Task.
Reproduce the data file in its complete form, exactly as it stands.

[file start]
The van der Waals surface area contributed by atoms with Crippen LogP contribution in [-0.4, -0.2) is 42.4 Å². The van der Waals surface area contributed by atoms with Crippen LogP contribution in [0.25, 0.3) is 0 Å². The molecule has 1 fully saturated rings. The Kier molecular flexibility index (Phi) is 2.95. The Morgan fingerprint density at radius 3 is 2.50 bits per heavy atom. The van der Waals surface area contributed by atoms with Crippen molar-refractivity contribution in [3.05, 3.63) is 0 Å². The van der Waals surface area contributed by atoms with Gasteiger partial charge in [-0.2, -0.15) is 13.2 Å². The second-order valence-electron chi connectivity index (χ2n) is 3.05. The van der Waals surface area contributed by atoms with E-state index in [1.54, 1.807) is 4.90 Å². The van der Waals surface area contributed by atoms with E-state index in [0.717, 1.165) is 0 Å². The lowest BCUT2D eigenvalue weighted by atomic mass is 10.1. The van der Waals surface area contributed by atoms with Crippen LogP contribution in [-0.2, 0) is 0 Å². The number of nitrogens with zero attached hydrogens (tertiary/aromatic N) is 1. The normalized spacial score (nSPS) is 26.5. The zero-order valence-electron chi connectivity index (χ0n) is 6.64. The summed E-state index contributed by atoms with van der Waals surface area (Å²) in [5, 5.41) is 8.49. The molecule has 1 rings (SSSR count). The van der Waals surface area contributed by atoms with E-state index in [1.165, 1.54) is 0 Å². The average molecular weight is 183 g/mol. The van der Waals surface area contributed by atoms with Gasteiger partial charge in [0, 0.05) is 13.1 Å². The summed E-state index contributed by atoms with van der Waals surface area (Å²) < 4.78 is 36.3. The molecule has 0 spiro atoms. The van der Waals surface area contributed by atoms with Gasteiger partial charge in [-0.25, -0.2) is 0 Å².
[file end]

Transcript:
The van der Waals surface area contributed by atoms with Crippen LogP contribution in [-0.4, -0.2) is 42.4 Å². The van der Waals surface area contributed by atoms with Crippen LogP contribution in [0.25, 0.3) is 0 Å². The molecule has 1 fully saturated rings. The Kier molecular flexibility index (Phi) is 2.95. The Morgan fingerprint density at radius 3 is 2.50 bits per heavy atom. The van der Waals surface area contributed by atoms with Crippen molar-refractivity contribution in [3.05, 3.63) is 0 Å². The van der Waals surface area contributed by atoms with Gasteiger partial charge in [-0.2, -0.15) is 13.2 Å². The second-order valence-electron chi connectivity index (χ2n) is 3.05. The van der Waals surface area contributed by atoms with E-state index in [1.54, 1.807) is 4.90 Å². The van der Waals surface area contributed by atoms with E-state index in [0.717, 1.165) is 0 Å². The lowest BCUT2D eigenvalue weighted by atomic mass is 10.1. The van der Waals surface area contributed by atoms with Crippen LogP contribution in [-0.2, 0) is 0 Å². The number of nitrogens with zero attached hydrogens (tertiary/aromatic N) is 1. The normalized spacial score (nSPS) is 26.5. The zero-order valence-electron chi connectivity index (χ0n) is 6.64. The summed E-state index contributed by atoms with van der Waals surface area (Å²) in [5, 5.41) is 8.49. The molecule has 1 rings (SSSR count). The van der Waals surface area contributed by atoms with E-state index in [1.165, 1.54) is 0 Å². The average molecular weight is 183 g/mol. The van der Waals surface area contributed by atoms with Gasteiger partial charge in [0, 0.05) is 13.1 Å². The summed E-state index contributed by atoms with van der Waals surface area (Å²) < 4.78 is 36.3. The molecule has 0 spiro atoms. The van der Waals surface area contributed by atoms with Gasteiger partial charge in [-0.25, -0.2) is 0 Å².